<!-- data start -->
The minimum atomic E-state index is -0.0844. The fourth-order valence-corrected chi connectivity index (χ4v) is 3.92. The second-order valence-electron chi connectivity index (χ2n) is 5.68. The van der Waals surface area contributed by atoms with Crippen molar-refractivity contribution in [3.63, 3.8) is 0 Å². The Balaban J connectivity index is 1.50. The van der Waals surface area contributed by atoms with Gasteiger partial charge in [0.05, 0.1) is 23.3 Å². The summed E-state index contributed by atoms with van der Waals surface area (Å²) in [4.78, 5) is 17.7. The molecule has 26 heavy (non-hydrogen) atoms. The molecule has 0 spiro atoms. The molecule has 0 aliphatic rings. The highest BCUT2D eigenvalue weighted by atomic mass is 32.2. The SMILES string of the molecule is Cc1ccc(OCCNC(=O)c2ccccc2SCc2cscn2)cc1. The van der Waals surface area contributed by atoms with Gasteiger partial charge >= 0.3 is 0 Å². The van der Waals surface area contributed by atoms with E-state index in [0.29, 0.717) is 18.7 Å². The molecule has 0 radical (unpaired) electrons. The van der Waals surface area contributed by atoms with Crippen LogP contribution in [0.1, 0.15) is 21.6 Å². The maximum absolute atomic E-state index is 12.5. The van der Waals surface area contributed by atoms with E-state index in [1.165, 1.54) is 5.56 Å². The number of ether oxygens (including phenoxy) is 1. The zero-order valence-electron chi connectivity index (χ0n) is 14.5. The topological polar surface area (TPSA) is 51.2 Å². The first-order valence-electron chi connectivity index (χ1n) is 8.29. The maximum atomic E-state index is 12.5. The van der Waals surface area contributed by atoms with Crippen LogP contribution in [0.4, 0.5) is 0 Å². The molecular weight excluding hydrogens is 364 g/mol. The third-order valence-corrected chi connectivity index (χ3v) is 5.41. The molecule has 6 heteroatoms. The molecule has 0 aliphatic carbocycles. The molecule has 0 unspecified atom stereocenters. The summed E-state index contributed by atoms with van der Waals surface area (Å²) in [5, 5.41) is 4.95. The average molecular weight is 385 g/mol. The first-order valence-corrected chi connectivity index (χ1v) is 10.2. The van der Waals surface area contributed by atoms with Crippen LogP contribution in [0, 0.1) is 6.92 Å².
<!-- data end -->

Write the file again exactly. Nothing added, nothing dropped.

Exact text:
The minimum atomic E-state index is -0.0844. The fourth-order valence-corrected chi connectivity index (χ4v) is 3.92. The second-order valence-electron chi connectivity index (χ2n) is 5.68. The van der Waals surface area contributed by atoms with Crippen molar-refractivity contribution in [3.63, 3.8) is 0 Å². The Balaban J connectivity index is 1.50. The van der Waals surface area contributed by atoms with Gasteiger partial charge in [0.05, 0.1) is 23.3 Å². The summed E-state index contributed by atoms with van der Waals surface area (Å²) in [4.78, 5) is 17.7. The molecule has 26 heavy (non-hydrogen) atoms. The molecule has 0 spiro atoms. The molecule has 0 aliphatic rings. The highest BCUT2D eigenvalue weighted by atomic mass is 32.2. The SMILES string of the molecule is Cc1ccc(OCCNC(=O)c2ccccc2SCc2cscn2)cc1. The van der Waals surface area contributed by atoms with Gasteiger partial charge >= 0.3 is 0 Å². The van der Waals surface area contributed by atoms with E-state index in [0.29, 0.717) is 18.7 Å². The molecule has 0 radical (unpaired) electrons. The van der Waals surface area contributed by atoms with Crippen LogP contribution in [0.1, 0.15) is 21.6 Å². The maximum absolute atomic E-state index is 12.5. The van der Waals surface area contributed by atoms with E-state index in [1.165, 1.54) is 5.56 Å². The number of ether oxygens (including phenoxy) is 1. The zero-order valence-electron chi connectivity index (χ0n) is 14.5. The topological polar surface area (TPSA) is 51.2 Å². The first-order valence-electron chi connectivity index (χ1n) is 8.29. The maximum atomic E-state index is 12.5. The van der Waals surface area contributed by atoms with Crippen LogP contribution in [0.4, 0.5) is 0 Å². The molecular weight excluding hydrogens is 364 g/mol. The third-order valence-corrected chi connectivity index (χ3v) is 5.41. The molecule has 6 heteroatoms. The molecule has 0 aliphatic carbocycles. The molecule has 0 unspecified atom stereocenters. The summed E-state index contributed by atoms with van der Waals surface area (Å²) in [5, 5.41) is 4.95. The average molecular weight is 385 g/mol. The first-order valence-corrected chi connectivity index (χ1v) is 10.2. The van der Waals surface area contributed by atoms with Crippen LogP contribution in [0, 0.1) is 6.92 Å².